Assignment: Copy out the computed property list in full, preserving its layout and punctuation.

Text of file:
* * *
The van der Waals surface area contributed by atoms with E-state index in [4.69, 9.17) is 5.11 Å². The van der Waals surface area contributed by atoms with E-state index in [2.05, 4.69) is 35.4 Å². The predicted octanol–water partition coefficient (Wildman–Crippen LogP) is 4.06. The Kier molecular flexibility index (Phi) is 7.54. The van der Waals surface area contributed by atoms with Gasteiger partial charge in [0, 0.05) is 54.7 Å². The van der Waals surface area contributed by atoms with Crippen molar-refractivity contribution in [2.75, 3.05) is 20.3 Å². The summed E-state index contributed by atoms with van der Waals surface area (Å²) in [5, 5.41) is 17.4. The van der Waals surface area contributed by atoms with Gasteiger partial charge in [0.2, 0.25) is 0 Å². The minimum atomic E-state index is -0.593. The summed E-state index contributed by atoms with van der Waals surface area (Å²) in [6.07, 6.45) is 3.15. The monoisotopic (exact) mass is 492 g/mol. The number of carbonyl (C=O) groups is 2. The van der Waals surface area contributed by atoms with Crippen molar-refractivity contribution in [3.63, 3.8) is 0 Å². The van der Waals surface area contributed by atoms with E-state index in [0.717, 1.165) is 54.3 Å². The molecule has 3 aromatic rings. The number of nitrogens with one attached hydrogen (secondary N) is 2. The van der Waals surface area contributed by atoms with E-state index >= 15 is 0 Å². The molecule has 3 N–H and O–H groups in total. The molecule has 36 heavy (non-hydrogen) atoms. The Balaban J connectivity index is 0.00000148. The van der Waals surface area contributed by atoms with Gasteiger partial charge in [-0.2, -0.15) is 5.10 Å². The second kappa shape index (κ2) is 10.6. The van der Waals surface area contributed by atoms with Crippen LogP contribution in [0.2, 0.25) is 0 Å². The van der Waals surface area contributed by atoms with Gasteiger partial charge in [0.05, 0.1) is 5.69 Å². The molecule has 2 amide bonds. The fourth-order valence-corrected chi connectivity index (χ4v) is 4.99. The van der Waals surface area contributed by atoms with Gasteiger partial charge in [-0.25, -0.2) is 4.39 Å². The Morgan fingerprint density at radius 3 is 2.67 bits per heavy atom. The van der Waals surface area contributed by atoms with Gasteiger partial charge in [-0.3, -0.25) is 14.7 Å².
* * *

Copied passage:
The van der Waals surface area contributed by atoms with E-state index in [4.69, 9.17) is 5.11 Å². The van der Waals surface area contributed by atoms with E-state index in [2.05, 4.69) is 35.4 Å². The predicted octanol–water partition coefficient (Wildman–Crippen LogP) is 4.06. The Kier molecular flexibility index (Phi) is 7.54. The van der Waals surface area contributed by atoms with Gasteiger partial charge in [0, 0.05) is 54.7 Å². The van der Waals surface area contributed by atoms with Crippen molar-refractivity contribution in [2.75, 3.05) is 20.3 Å². The summed E-state index contributed by atoms with van der Waals surface area (Å²) in [5, 5.41) is 17.4. The van der Waals surface area contributed by atoms with Gasteiger partial charge in [0.2, 0.25) is 0 Å². The minimum atomic E-state index is -0.593. The summed E-state index contributed by atoms with van der Waals surface area (Å²) in [6.07, 6.45) is 3.15. The monoisotopic (exact) mass is 492 g/mol. The number of carbonyl (C=O) groups is 2. The van der Waals surface area contributed by atoms with Crippen molar-refractivity contribution in [3.63, 3.8) is 0 Å². The van der Waals surface area contributed by atoms with E-state index in [0.717, 1.165) is 54.3 Å². The molecule has 3 aromatic rings. The number of nitrogens with one attached hydrogen (secondary N) is 2. The van der Waals surface area contributed by atoms with E-state index >= 15 is 0 Å². The molecule has 3 N–H and O–H groups in total. The molecule has 36 heavy (non-hydrogen) atoms. The Balaban J connectivity index is 0.00000148. The van der Waals surface area contributed by atoms with Gasteiger partial charge in [-0.2, -0.15) is 5.10 Å². The second kappa shape index (κ2) is 10.6. The van der Waals surface area contributed by atoms with Crippen LogP contribution in [0.2, 0.25) is 0 Å². The van der Waals surface area contributed by atoms with Gasteiger partial charge in [0.05, 0.1) is 5.69 Å². The molecule has 2 amide bonds. The fourth-order valence-corrected chi connectivity index (χ4v) is 4.99. The van der Waals surface area contributed by atoms with Gasteiger partial charge in [-0.25, -0.2) is 4.39 Å². The Morgan fingerprint density at radius 3 is 2.67 bits per heavy atom. The van der Waals surface area contributed by atoms with Gasteiger partial charge in [-0.3, -0.25) is 14.7 Å².